yeah you did, that is what im doin to try achieve the look. i think im having decent results, considrin i was layin straight beads only, till about a month ago. still not postable, but i never call it quits till im satisfied
ouch, didt see this.
yeah i know what you mean, my first welds (on a bicycle frame) held up for years, but lookin at them some time ago they really looked like crap, something i would put in the "how not to weld" thread. they were stick btw.
as far as your 2nd statement i kinda agree, its all in the application imo, a well built car is a well built car, regardless of x ray tests.
Or are we saying that all cars that we think are well built could actualy be not?
I just hope you guys keep talking about MIG techniques. I'm still on my very first bottle of gas, and sometimes it goes OK, but most times I just have to laugh. But I'm figuring it out a little at a time, and it helps to read what people that know how to do it have to say about how they do it. So, thanks.
I'm always amazed at the poor technique and unsafe practices depicted on these shows. On one of the chopper buildoffs the guys frame actually cracked on the way to the show where they were going to display the bikes. And of course there was the incident on the OCC show where the idiot kid knocked over a big bottle of gas that wasn't chained and they all thought it was funny. I would've said "see you later" and found a job somewhere else.
When you start down the "I haven't seen one break yet" or "this weld might not be right, but it's 'good enough'" path, it's a slippery slope. I've chatted(and worked with) too many guys over the years with that mentality, guys that think that they haven't seen a weld break, therefore it won't break.
I'm not saying you need to x-ray car frames. My point is that so much of being a top notch welder is experience, and the experience of doing a weld that's scrutinized for proper size, x-rayed or bent or etched or dyed, is a valuable one.
Yeah, that's it. I've talked to several CWIs over the years that have said that if a tig weld passes visual inspection, it's almost assured of passing a destructive test. But that's assuming the joint prep is correct, the design is right, and the bead profile is the right size.....things that often get overlooked in a hot rod/bike shop.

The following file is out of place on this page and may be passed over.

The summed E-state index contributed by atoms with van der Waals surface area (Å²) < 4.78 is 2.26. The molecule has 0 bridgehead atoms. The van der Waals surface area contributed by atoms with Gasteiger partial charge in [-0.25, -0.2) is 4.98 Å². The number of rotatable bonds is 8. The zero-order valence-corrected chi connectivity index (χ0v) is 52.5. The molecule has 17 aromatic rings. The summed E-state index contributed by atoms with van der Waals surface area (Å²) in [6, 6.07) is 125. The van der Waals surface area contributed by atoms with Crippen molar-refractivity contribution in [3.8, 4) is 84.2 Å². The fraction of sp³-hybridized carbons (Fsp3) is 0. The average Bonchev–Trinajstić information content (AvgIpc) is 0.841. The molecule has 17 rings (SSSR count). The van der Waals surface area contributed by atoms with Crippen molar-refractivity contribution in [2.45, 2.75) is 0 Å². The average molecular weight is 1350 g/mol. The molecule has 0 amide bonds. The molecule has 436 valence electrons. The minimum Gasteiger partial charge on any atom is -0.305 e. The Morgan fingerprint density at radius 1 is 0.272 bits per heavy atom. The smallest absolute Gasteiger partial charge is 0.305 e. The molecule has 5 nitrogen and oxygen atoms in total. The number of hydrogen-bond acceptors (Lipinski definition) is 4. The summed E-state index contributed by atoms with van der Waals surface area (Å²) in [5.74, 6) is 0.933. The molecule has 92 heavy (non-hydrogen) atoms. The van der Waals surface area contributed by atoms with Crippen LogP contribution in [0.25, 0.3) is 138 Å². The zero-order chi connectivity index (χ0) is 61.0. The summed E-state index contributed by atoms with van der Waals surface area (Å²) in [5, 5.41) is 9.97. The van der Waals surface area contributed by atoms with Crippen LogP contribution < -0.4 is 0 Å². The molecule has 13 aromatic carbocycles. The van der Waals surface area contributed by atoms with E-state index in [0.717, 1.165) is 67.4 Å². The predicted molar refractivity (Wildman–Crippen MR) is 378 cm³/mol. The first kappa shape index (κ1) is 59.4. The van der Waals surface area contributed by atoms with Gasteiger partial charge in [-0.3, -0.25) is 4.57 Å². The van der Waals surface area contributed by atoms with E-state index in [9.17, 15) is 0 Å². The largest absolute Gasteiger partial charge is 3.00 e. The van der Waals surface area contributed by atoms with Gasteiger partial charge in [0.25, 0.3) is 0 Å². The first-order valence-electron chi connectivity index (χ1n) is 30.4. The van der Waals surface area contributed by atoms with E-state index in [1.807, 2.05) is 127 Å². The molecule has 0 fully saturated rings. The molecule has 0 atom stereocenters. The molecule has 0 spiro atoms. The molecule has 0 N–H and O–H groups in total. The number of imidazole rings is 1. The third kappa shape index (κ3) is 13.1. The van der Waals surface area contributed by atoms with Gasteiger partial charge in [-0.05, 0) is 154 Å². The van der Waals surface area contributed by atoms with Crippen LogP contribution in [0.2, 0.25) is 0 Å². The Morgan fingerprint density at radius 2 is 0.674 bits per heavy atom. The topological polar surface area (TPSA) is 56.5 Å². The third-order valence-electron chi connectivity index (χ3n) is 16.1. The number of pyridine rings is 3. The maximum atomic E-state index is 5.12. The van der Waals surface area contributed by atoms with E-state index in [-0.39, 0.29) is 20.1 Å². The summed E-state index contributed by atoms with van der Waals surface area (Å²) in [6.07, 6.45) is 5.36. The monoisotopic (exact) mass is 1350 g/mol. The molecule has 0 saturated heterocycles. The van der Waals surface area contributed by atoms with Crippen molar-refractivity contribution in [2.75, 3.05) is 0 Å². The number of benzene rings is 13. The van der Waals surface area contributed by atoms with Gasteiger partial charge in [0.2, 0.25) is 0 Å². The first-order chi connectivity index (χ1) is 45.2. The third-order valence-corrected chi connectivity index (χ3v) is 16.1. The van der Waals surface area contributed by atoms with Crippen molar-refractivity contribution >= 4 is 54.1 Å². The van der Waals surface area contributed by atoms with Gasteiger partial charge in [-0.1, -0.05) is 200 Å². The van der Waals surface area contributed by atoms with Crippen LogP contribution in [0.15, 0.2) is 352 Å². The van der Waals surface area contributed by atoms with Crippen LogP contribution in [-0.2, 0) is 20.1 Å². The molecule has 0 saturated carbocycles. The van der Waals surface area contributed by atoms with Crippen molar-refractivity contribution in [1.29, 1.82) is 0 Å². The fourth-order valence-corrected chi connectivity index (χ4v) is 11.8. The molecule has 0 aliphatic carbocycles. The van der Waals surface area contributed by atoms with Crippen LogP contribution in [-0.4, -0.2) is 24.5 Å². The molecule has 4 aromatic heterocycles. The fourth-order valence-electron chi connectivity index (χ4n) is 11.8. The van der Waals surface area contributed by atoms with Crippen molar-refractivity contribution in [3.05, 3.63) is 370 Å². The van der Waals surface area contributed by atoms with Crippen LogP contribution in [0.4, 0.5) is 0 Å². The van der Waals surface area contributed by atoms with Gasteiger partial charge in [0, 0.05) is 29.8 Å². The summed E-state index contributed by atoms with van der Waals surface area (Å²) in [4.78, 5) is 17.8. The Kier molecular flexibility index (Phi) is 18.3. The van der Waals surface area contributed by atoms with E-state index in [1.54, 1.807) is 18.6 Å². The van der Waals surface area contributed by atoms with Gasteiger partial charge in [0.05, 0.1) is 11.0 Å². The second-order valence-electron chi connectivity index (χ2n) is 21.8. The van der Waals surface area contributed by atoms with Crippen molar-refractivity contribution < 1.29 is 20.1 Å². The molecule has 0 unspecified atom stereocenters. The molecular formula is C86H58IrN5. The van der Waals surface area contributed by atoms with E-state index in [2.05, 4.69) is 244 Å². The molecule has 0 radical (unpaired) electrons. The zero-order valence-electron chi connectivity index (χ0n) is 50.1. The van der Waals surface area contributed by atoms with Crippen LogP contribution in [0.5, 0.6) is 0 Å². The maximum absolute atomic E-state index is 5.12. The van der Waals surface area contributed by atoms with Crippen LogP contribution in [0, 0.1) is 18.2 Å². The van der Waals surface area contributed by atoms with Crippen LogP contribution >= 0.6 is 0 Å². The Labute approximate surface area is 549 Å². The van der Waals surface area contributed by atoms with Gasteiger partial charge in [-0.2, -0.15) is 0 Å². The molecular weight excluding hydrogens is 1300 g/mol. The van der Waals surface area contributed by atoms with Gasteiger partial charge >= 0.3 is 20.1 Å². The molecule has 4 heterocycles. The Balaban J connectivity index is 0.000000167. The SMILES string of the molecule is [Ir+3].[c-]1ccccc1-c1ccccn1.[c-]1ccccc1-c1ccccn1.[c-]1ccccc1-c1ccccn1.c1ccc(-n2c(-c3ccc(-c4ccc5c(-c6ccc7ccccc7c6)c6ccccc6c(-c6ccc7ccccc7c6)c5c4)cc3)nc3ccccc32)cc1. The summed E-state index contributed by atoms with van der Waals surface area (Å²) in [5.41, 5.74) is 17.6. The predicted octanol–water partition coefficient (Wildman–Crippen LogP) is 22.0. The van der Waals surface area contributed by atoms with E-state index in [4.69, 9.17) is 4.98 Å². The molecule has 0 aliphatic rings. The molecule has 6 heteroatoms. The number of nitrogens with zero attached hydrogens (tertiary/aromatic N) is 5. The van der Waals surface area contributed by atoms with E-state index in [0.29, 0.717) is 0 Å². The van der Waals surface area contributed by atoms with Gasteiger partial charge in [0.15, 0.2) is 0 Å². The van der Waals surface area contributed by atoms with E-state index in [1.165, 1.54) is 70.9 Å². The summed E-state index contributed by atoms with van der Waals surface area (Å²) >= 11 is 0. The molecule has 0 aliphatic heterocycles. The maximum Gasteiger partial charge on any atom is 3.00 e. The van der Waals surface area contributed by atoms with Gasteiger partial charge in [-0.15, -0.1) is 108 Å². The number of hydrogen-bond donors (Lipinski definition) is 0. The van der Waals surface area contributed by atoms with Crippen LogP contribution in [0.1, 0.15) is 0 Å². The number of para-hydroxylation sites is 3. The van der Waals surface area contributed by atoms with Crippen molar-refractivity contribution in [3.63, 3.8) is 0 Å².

And mig welds are another ball game. It's really easy to get cold spots and dirty welds that might not jump out at you upon inspection.
Less talk, more porn.
Thats some awesome work man. I gotta get some decent pics of mine to show off
Why the weave?
i like to look at this tread because my welding isnt good its ok for some panel repair jobs etc but not for structural work so imagine my surprise when the wife tells me she is going on a welding course. that wont last i think but i was wrong she loves it but best of all she loves the tig and is best in the class so the instructor says. so i bought her a good secondhand tig and she took it to school and the guy showed her how to set it up and she did real well with it and im well proud of her when she gets a little more confident i hope to have her weld in the roll cage of her gasser.
I told my wife she's not allowed to touch the welder until after I get decent with it. She's spoiled hobbies for me before by being better at them than I am.
Just another trick in the bag. You can cover more area than with a stringer.
That is awesome.
Im am amazed at some of these welds. I am learning as I go on mine I doubt I could ever be that good but I always like to try to better my skills. Here is a bracket I tigged its 1/4" I would welcome any input on how to improve.
in my limited experience i've found that the ladies learn welding faster. two reasons for it first they don't have the MACHO hang up and second growing up their hobbies use their "small" muscles and men grow up playing sports etc that uses their "large" muscle. i know that is a broad generalization but i hope you get what i mean.
Keep doing what you're doing. Nothing wrong with those welds. Refinement of style comes with torch time.
i agree, in fact if i feel a weld aint good, i'll grind it off, split the piece, clean and start over, when possible of course, cause sometimes, grindin and get over it is the only possible way.
But im known for workin on something for days, then bin it cause im not happy and start over, so for me comes natural.
I agree on experience. but as much as im sure that weldin school is top notch, hell just look at what you do, its incredible, im also a firm believer that you can learn most anything alone w/ high results...of course it takes longer, but take me for an example, im broke, live on minmal wages and cant afford shit. story of my life, always had to do stuff myself or have nothin.
i think we can stop here thou, cause this could easily be a 40 pages discussion, ahahah.
Not super incredible, but the piece on the left is two stainless washers I welded together for a bracket with a 3/32" tungsten. The washers are about 1/16" thick each.
Those job are aways fun!
Couple new pics.